It could have been wear and tear on the rig during the thousands of miles I have put it through, but I have a suspicion that it was the result of my wild dash through the ditch and over the steep bank to get off I-10 in Houston during my cross country 50cc Quest ride.That was a rough way to get off the interstate and the rough ride may have caused the crack.
Whatever the cause, if I was going to make the ride in the morning I had to find help. That help came in the form of Lloyd the Welder who on Saturday morning used the skill that comes with forty years of being a welder and made it as good as new. Thanks Lloyd. Great job!
Unfortunately, I was now to late for the meet up with the Christian motorcycle group and set out on a solo ride to Cocoa Beach.
The ride was going great and I was enjoying a sunny morning ride when I noticed the spare tire on the back of the sidecar had come partially loose and was flopping up and down in the 70 mile per hour wind. I pulled off the freeway and got as far away from the traffic as possible to make the repair needed to keep the spare solidly in place. As I was using an extra bungee cord to lock it down help was arriving on the scene in the form of Alonzo Ryan, a Florida Buffalo Soldier Rider who pulled his Harley to a stop some distance down the rod and walked back see if he could be of any help. Although I had finished with the tie down we had a good visit and he took time for pictures, including one of the back of his vest, showing that great Buffalo Soldier logo. When he learned that I was heading for Grills Restaurant in Cocoa Beach he said, "Follow me, I'll take you there."
Although it meant riding some forty or fifty miles out of his way, he said, "It's what we do Brother, it's what bikers do."
The riding  community has some great people in it and my new friend Alonzo Ryan is one of them.
He led me to the Grills parking lot and with a final hand shake was back on his own ride.
Thanks Alonzo.
I missed meeting the group again but enjoyed a solo lunch of  a Maui Maui fish sandwich and then moved back onto the highway for a run up Florida Highway A1A to the Cape Kennedy KOA campgrounds at Mims, Florida.
This is the same KOA that I stayed at for the Orion launch on my last trip south.
It's a well run KOA and this time had a special surprise.
LIVE music for a Halloween Party in the Recreation building, next to my camp site.
The music ran from 7PM to 10PM and was loud enough to hear clearly from the comfort of my tent.
Sunday morning began with the change in  time and an early start for a ride through the Merritt Island Wildlife refuge.This huge park has many narrow roads and trails to follow and a friendly, helpful staff at the Visitor's Center.
I rode to the Canaveral National Sea Shore and as far as the entrance to the beach and then turned back to do, what the Visitor's Center staff had called the bikers favorite ride down Florida state highway 3 through the park.

Here I almost had a great video as I drove through a large flock off carrion  birds feeding on a large road kill. I snapped on the Garmin handlebar camera, only to discover the battery was dead. Well, I'll charge it up before he next ride.
The next missed video was the draw bridge which suddenly began to go up as I approached.
I did get stills as the bridge was raised to allow a ship with a very tall mast pass through. You can see the mast to the left of the bridge.
Leaving the park I moved onto Florida One and headed North towards Flagler's Beach.
Spotting a Waffle House a few miles North of Daytona Beach I felt a twinge in my stomach which had survived most of the morning on a bottle of Ensure and a fiber bar.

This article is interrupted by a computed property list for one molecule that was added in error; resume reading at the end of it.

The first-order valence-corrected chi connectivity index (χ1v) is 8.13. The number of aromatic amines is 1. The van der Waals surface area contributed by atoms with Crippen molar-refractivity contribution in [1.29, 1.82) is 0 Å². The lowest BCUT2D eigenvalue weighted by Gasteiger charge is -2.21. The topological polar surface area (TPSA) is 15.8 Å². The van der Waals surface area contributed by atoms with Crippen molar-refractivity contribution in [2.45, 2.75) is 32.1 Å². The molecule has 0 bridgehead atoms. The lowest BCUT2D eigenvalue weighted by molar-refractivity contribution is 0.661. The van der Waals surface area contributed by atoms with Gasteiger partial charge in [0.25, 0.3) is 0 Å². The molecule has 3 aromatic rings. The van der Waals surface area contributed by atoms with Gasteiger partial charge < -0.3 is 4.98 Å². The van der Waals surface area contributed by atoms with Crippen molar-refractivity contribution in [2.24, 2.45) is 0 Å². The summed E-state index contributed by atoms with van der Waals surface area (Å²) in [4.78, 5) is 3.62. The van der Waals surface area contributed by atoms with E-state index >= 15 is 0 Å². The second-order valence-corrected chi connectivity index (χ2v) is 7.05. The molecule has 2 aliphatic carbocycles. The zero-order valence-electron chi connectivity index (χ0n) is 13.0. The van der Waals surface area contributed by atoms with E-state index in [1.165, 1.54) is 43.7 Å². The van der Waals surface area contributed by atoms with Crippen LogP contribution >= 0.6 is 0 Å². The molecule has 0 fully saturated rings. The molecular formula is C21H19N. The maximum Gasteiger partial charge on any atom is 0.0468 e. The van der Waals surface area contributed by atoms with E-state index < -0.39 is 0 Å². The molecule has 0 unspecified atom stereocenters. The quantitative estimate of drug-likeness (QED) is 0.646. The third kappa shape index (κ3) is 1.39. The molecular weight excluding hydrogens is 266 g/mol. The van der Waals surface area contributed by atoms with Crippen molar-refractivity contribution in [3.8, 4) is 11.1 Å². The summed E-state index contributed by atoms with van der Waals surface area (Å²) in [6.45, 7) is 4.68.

It had been a great Sunday morning ride through some great Florida back country and I was ready for a break.
The Waffle House lived up to it's name, even though I skipped the waffle and went for the eggs, toast, bacon and hash browns.
As I was paying my bill a group of Lady Bikers  came in and sat down in  the next booth.
They were wearing fancy vests with their club logo, Leathers and Lace on them.
I showed them my small Last Chance Riders Motorcycle patch and asked if I could get pictures of them and their vests for a BLOG post. Raven , Pepperoni and MacGyver agreed and the result is here displayed.
They explained that they were a local women's biker group from Daytona Beach.
It is good to see so many women riders and the clubs and programs they support with their rides.
Thanks to the proud members of Leather and Lace for posing with, and for, the old guy from Montana.
Leaving them to enjoy their lunch I headed for the parking lot to continue my ride north.
As I headed for my rig I spotted a nice looking couple wearing Biker Vests with great looking logos.
Of course I asked them to let me get a picture, knowing that many of the readers of this BLOG have asked to see more pictures of the people I meet in my sojourns across the country.
I have enjoyed the opportunity to visit with so many people from around the world.
Pedro and Sandra, are proud members of the National Motorcycle Club of Puerto Rico.
Sandra and I posed for Pedro as he snapped a picture of us.
Flagler's Beach was the scene of a huge Outdoor Community Market cars parked on both sides of the street for two miles or more. I finally found a place to pull over and get one Surf Shot. Waves were higher in other areas but no way to stop for pictures.
So here is your Surf Shot for this trip. Enjoy.

This has been a fun filled and exciting weekend ride, even though the beginning was a little slow.
And even the crack in he support strut brought me together with a fine gentleman who did a great job getting me back on the road.
Many Thanks to all of the folks who have helped me and shared stories along the way.
And Thanks too, for the prayers and support from family and friends.
Watch for me, I'll be in the Right Lane America.
Del "Lonnie" Lonnquist

Wednesday, October 14, 2015

Coast To Coast in 49 Hours and 47 Minutes

The Beginning 
On the beach in San Diego, ready to begin the trek across the country
from coast to coast in fifty hours. With the assistance of official Start Witness Shareef AsSadiq, a retired Chef Petty officer in the U.S. Navy, I filled a a pill bottle with Pacific Ocean sand and prepared to launch my attempt at becoming the oldest person to ride the Iron Butt Association 50cc Quest. Fifty hours from coast to coast.